I had an interesting conversation with the Music Supervisor Lisa at the end of work yesterday. I had just finished my work for the day and logged my activities by submitting an e-mail to the department co-workers who work there. In fact, there are only three girls who work in the department so I only send it to three people and include the intern e-mail as well.
After stating my completed tasks for the day, I usually make a little social commentary at the bottom of the e-mail relating to one of the day’s activities. This last time I typed “Why do rich music artists demand so much money for their music to be in movies? The exposure should be compensation enough.” That comment caught the eye of Lisa.
Right as I got up to put something away, Lisa paged my phone and asked me to pick up the receiver. She’s been super busy the past two weeks trying to get all the music found and cleared by the record labels for every scene of the movie which should have finalized with the music by Friday.
She found my comment humorous and explained that these artists don’t even really need the exposure because they’re already famous enough. Yeah, I agree with that. Remember the movie Forrest Gump? One of the main reasons that movie was so popular was because of its soundtrack, and most of those songs didn’t even need the extra exposure to be recognized.
I told her I realized that these artists were famous and that a movie would barely increase exposure. We’re talking about the chart hitting artists on the Billboard top 100 singles. I explained that I really didn’t agree with how artists can charge that much because I realize how the recording industry rips them off anyway. She responded with an interesting comment. The reason that artists really are able to get away by charging thousands upon thousands of dollars for their songs to be in movies is because people like the Recording Industry Association of America really don’t have as much control. Yes, they still get the money like they would anyway, but it’s a little different licensing than it would be to just use a song for an album.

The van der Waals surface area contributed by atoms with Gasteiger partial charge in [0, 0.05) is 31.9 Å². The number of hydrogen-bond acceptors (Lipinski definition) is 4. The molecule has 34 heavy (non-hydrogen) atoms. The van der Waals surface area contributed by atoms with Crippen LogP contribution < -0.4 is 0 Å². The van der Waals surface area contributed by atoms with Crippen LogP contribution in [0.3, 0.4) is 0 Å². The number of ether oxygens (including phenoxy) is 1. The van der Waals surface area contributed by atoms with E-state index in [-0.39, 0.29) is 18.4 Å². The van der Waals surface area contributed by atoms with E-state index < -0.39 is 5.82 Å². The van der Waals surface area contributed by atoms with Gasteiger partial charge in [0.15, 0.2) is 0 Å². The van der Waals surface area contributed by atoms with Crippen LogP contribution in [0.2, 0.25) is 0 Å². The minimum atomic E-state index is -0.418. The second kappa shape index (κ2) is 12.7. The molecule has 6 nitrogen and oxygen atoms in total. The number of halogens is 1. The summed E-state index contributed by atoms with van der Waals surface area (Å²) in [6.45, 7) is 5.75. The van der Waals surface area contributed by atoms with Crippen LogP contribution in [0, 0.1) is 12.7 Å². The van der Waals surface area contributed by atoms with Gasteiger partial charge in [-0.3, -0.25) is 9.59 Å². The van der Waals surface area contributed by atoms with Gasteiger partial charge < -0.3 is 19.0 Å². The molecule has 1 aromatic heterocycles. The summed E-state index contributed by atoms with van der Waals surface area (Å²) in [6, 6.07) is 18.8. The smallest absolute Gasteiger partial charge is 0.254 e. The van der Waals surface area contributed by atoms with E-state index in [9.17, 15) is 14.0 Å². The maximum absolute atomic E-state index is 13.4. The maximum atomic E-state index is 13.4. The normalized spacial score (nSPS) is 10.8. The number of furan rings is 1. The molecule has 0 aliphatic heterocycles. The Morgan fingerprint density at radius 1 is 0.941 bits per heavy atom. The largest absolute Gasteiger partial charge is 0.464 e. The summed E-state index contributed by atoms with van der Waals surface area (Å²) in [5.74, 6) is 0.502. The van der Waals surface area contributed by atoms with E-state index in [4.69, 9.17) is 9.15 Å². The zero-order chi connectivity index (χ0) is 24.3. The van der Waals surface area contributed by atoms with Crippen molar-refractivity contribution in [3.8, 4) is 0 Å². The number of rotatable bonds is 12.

If there’s one thing that I could do for this industry, specifically the music industry, it would be to bring reforms to the structure of business. I have in the past few years bought much less CDs than I would have. Why? Partly because I really don’t want to spend the money; I’m poor. But I also try to keep in mind that people such as the RIAA are in it for themselves. They aren’t really here for the artists sake. They’re in it for the buck. It’s always about the money and I don’t care what kind of statistics they try to show me or you. It’s all baloney because they’re losing money and they don’t like it.
I have bought a few CDs on a few special occasions like Christmas. I have my reasons. But now that I’m much more aware of where money goes, I’d rather give the artist money for his work than giving Sam Goody $18 for a CD. $18 for a CD is a complete rip-off. Even $10 for a CD is a rip-off. If I absolutely knew that $10 was going directly to the artist rather than some corporate pig who in turn gives about $.08 per song per CD to the artist, I’d be much less hesitant to buy CDs.
I really hope consumers are made aware quickly because changes need to be made now. Boycotts are a great way to start the wave.